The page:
So, because the menfolk of Israel are now steeped in fornication there is no justification for them demanding with false piety that their wives be subjected to the experience of the 'cursing waters'. Thus Rabban Yoĥanan ben-Zakkai 2000 years ago; today, of course, he would be branded by the orthodox as a "Conservative heretic" - or, even worse, as a Reform Jew - for daring to make changes in the application of Torah legislation.
The effort to combat the cultural ravages of the meeting in Eretz-Israel of European Hellenism with Asian Judaism during the 3rd century BCE brought about a closing of ranks among the sages, and two differing schools united in one Pharisaic party. This prompted a dual leadership and the period is referred to as the age of the "Couples". According to tractate Avot, from the Maccabean uprising until the death of Hillel, for about 150 years, the Pharisaic faction was headed by two leaders acting in tandem. According to Avot 1:4 Yosé ben-Yo'ezer of Tzeredah and Yosé ben-Yoĥanan of Jerusalem, the first "couple" were also the end of a golden age. They were the successors of Antigonos of Sokho. It was in his time that, according to rabbinic understanding, the Jewish people split into various sects and pristine religious unity was lost. The term 'perfect scholarship' used in our mishnah is an attempt to render into English the Hebrew 'Eshkolot' ['clusters of fruit']. It is understood as indicating the unity of various scholastic disciplines in one person - general brilliance as opposed to 'specialization'. The verse [Micah 7:1] with which our mishnah ends is superfluous to our understanding of the text.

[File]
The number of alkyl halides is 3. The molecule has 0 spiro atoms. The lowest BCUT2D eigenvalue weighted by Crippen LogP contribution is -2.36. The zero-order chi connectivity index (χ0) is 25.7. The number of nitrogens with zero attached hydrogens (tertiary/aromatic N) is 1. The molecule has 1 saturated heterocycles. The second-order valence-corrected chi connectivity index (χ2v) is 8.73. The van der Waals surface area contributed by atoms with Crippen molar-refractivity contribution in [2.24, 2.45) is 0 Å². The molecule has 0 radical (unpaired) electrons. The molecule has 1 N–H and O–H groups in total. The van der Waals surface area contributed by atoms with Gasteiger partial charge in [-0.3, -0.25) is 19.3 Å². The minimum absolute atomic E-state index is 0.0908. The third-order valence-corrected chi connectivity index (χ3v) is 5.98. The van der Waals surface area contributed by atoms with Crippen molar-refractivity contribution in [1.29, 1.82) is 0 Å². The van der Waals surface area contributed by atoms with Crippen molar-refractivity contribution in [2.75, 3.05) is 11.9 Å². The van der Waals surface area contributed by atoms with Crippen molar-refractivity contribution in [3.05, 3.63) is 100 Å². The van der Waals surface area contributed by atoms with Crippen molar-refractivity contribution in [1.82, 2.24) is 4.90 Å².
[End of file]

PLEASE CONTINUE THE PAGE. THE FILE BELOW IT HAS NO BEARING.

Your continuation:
Recently we had occasion to mention the "Eighteen Decrees" of the school of Shammai which sought to set limits to the socializing of Jews with non-Jews. David Lobron
I hadn't heard of these restrictions before, and they bothered me a bit. I suspect I'm in one of those "a little knowledge is a dangerous thing" situations, i.e., that this is not operative halachah today, or that there have been counter-rulings that are more pro-social. Can you comment on that a bit?
These measures were passed when an unexpected "window of opportunity" presented itself to the minority faction in the pharisaic camp. From the discussion on one of these measures in the Gemara [Avodah Zarah 36a] we learn that these measures were ultimately ineffective because "the majority of the people did not adopt them" and "we do not impose on the people rabbinic decrees unless the majority of the people can support them". (Were the sages Conservative Jews!?) David may rest assured that the people long ago abrogated these social restrictions.
There are other messages waiting but this shiur is already overlong. I shall bring them before you when we resume after the Passover break; for the Virtual Bet Midrash is now taking its traditional break for Pesaĥ. The next shiur will be on April 28th. I wish all participants a very happy and serene Passover.